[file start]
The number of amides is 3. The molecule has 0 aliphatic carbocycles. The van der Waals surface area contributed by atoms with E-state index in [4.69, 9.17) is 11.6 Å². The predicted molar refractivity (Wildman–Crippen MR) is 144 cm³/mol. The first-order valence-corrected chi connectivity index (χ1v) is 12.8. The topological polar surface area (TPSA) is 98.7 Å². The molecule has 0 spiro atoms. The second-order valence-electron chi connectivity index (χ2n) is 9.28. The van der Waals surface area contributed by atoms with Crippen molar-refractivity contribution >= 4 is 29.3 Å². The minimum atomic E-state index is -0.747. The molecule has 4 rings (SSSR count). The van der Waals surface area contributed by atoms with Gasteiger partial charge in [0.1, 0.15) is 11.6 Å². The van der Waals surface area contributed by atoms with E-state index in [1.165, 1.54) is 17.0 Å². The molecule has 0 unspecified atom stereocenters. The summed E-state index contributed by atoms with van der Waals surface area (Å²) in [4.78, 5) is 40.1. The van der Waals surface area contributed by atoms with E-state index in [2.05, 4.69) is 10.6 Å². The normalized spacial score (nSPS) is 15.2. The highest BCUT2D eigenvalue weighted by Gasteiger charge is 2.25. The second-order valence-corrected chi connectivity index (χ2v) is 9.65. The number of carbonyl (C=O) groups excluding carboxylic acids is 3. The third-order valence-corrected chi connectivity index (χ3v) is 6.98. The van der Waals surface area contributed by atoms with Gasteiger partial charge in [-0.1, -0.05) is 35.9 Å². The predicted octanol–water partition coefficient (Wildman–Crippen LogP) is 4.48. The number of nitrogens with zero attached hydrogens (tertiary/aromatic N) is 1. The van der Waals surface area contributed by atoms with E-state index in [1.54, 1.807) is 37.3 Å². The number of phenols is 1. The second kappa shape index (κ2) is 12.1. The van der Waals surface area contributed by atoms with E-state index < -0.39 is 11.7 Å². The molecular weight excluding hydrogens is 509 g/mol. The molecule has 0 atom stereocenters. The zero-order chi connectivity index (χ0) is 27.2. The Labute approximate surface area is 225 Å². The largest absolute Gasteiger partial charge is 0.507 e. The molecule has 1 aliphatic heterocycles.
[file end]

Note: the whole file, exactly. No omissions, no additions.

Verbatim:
The number of amides is 3. The molecule has 0 aliphatic carbocycles. The van der Waals surface area contributed by atoms with E-state index in [4.69, 9.17) is 11.6 Å². The predicted molar refractivity (Wildman–Crippen MR) is 144 cm³/mol. The first-order valence-corrected chi connectivity index (χ1v) is 12.8. The topological polar surface area (TPSA) is 98.7 Å². The molecule has 0 spiro atoms. The second-order valence-electron chi connectivity index (χ2n) is 9.28. The van der Waals surface area contributed by atoms with Crippen molar-refractivity contribution >= 4 is 29.3 Å². The minimum atomic E-state index is -0.747. The molecule has 4 rings (SSSR count). The van der Waals surface area contributed by atoms with Gasteiger partial charge in [0.1, 0.15) is 11.6 Å². The van der Waals surface area contributed by atoms with E-state index in [1.165, 1.54) is 17.0 Å². The molecule has 0 unspecified atom stereocenters. The summed E-state index contributed by atoms with van der Waals surface area (Å²) in [4.78, 5) is 40.1. The van der Waals surface area contributed by atoms with E-state index in [2.05, 4.69) is 10.6 Å². The normalized spacial score (nSPS) is 15.2. The highest BCUT2D eigenvalue weighted by Gasteiger charge is 2.25. The second-order valence-corrected chi connectivity index (χ2v) is 9.65. The number of carbonyl (C=O) groups excluding carboxylic acids is 3. The third-order valence-corrected chi connectivity index (χ3v) is 6.98. The van der Waals surface area contributed by atoms with Gasteiger partial charge in [-0.1, -0.05) is 35.9 Å². The predicted octanol–water partition coefficient (Wildman–Crippen LogP) is 4.48. The number of nitrogens with zero attached hydrogens (tertiary/aromatic N) is 1. The van der Waals surface area contributed by atoms with E-state index in [1.54, 1.807) is 37.3 Å². The number of phenols is 1. The second kappa shape index (κ2) is 12.1. The van der Waals surface area contributed by atoms with E-state index < -0.39 is 11.7 Å². The molecular weight excluding hydrogens is 509 g/mol. The molecule has 0 atom stereocenters. The zero-order chi connectivity index (χ0) is 27.2. The Labute approximate surface area is 225 Å². The largest absolute Gasteiger partial charge is 0.507 e. The molecule has 1 aliphatic heterocycles.